As concern mounts that the world will fail to meet its targets to reduce carbon emissions, the Swedish government, the Ford Foundation and other funders will throw their weight behind a proven, yet underutilised, climate solution: recognising the land rights of the indigenous and forest peoples of Africa, Latin America and Asia, who have emerged as the globe’s most effective tropical forest protectors.
In the lead-up to the UN Climate Change Conference (COP23) scheduled to hold in Bonn, Germany in November 2017, indigenous leaders, forestry experts and investors will on Tuesday, October 3, 2017 in Stockholm, Sweden join Swedish aid officials and Ford Foundation President to tackle major cause of climate change, violence and costly conflicts in the global South.
At least one quarter – or 54,546 million metric tons – of the carbon stored above ground in the world’s tropical forests is found in the collectively managed territories of Indigenous Peoples and local communities. This is equivalent to almost four times the world’s greenhouse gas emissions in 2014. Research has shown that where rights are secure, deforestation rates are lower and carbon storage and biodiversity higher.
Leaders attending the Development Talks will call on international climate negotiators to act on a growing body of evidence demonstrating the role that secure land rights for Indigenous Peoples and local communities can play in protecting the tropical forests that are crucial to keeping global warming below two degrees. Secure land rights are also central for ending land conflicts that erupt when palm oil plantations, mines and massive dams drive Indigenous Peoples and local communities from their homes and destroy the tropical forests.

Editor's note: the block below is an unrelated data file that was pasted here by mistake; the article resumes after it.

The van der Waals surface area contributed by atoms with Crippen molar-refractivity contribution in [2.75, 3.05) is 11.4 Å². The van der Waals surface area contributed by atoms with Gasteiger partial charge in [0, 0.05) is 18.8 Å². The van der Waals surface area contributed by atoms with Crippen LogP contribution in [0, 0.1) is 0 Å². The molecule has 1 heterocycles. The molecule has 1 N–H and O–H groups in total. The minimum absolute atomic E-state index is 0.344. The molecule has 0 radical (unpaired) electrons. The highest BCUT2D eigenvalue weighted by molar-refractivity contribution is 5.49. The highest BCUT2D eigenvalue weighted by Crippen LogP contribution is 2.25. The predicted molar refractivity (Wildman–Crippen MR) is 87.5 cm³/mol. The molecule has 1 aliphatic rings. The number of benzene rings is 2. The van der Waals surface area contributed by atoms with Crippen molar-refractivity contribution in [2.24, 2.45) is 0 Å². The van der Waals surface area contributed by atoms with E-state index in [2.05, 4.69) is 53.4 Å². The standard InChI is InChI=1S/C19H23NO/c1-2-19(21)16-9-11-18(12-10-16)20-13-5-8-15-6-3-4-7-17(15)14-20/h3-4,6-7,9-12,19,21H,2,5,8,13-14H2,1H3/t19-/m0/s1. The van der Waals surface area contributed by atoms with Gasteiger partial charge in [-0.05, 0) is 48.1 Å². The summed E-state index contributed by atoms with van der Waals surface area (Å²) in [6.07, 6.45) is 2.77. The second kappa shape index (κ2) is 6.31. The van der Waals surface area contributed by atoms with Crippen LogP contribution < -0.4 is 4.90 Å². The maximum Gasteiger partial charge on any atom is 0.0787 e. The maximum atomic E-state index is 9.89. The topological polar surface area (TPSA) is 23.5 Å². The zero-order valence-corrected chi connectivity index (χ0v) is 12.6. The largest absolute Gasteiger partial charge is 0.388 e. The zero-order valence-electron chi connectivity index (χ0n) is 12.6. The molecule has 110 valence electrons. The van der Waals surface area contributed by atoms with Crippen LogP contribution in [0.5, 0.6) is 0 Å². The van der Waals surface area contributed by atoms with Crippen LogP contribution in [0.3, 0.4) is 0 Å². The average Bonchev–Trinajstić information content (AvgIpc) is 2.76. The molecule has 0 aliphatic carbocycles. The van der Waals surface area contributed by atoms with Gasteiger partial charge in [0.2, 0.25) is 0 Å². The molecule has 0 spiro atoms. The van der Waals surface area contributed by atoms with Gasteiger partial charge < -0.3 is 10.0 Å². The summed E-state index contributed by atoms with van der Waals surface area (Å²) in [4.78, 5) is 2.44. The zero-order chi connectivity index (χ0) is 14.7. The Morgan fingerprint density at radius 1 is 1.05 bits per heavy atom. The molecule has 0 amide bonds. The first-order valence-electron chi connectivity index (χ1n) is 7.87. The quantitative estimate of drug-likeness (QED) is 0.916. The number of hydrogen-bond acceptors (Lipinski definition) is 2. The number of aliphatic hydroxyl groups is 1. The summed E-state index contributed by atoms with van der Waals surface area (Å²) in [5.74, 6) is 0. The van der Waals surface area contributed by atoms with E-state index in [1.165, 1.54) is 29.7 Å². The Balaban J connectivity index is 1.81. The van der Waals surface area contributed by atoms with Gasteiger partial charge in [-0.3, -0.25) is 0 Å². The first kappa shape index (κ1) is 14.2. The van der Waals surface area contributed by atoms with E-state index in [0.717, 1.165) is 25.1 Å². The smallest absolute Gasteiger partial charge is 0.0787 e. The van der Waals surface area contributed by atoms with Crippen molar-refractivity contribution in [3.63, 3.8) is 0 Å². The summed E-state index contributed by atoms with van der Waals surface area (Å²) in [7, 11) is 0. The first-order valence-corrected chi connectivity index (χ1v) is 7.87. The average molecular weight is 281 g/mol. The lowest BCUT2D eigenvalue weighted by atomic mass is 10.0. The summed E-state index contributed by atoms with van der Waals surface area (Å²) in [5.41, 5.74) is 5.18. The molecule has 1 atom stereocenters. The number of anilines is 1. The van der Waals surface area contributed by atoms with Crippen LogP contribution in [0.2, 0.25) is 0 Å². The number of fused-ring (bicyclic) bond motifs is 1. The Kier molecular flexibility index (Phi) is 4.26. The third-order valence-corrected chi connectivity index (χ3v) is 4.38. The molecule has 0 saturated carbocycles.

The event will formally launch the International Land and Forest Tenure Facility, a new institution dedicated to scaling up recognition of collective land and forest rights globally, thereby reducing conflict and furthering achievement of global goals on human rights, equality, the environment and development. An analysis of Tenure Facility pilot projects in Mali, Peru and Indonesia, to be released in Stockholm, will demonstrate significant progress, as local peoples use innovative legal tactics and GPS systems to map and monitor their territories and secure legal rights to their lands.
A new study released alongside these results will examine community-company conflicts in Southeast Asia, the latest in a series of papers documenting the significant cost of conflict to investors and companies that fail to address insecure land rights. An earlier paper by the same authors concludes that land conflict with local peoples can increase companies’ operating costs by as much as 29 times the baseline – often leading to outright abandonment of up-and-running operations.